It’s hard to believe it’s already been over 10 years since we set up our first office in the 2nd bedroom of our apartment in the big house at the top of the hill on German Street in Shepherdstown, WV. There have been a lot of highs (our Target gift card, recently published books), a lot of lows, and a lot of cups of coffee and tea in between!
One thing has been consistent so far: ya gotta just keep pursuing good quality work, no matter what job you’re on or how much you’re getting paid.
That’s a big part of this now-famous art school graduation speech by Neil Gaiman, which we want to share with you in case you’ve never heard it! We discovered it in 2013 and still look to it for inspiration. This 20 minutes of advice for artists is just as relevant today as it was 7 years ago, and it’ll stay relevant for the next 77 years!
(We’ve included a full transcript after the jump in case you’ve watched it 50+ times like us and want a fresh way of taking it in…)
Do a quick internet search of “client chase” and you’ll come up with scores of articles exhorting, instructing, and sometimes downright pleading with you to stop trying to go to potential clients and to start getting them to come to you.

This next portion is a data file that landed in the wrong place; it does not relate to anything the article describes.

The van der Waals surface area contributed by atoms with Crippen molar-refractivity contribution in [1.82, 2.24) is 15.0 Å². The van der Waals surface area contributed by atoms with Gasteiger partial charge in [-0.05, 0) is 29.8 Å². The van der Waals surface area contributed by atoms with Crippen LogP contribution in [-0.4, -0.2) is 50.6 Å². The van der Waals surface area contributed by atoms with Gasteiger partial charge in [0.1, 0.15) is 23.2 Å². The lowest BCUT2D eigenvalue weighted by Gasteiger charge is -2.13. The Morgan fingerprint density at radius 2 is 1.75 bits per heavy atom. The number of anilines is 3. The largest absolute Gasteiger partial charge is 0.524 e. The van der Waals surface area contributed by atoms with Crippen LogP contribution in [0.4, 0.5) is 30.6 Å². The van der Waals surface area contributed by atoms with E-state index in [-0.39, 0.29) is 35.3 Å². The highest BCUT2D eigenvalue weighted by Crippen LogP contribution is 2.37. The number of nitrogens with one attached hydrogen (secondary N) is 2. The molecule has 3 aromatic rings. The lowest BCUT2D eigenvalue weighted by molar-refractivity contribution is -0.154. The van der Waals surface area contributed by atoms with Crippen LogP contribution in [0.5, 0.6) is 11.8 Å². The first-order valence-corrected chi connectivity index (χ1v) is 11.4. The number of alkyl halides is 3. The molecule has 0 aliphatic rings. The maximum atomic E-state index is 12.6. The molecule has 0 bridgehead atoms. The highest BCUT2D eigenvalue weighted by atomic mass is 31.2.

In theory, that’s great advice. It saves you a lot of time, it insures that you’re only working with people that truly want to work with you, and it gives artists the ability to negotiate the terms of the deal.
But it’s much easier said than done. What if your website is completely new, so it has terrible traffic? What if you live far away from the biggest creative hubs of NYC, LA, SF, London… or any larger city, for that matter? What if you didn’t graduate from an art program that not only granted you a degree, but also access to the larger network of working professionals in your field? (All hypothetical situations, of course.)
In short, how do you stand out in a massive crowd?
Apart from finding your niche and hoping people notice, which can take years, here’s the stupidly obvious answer:
Go look for the work.
It takes a lot of effort and discipline, but it’s stupidly simple. Here’s how we do it: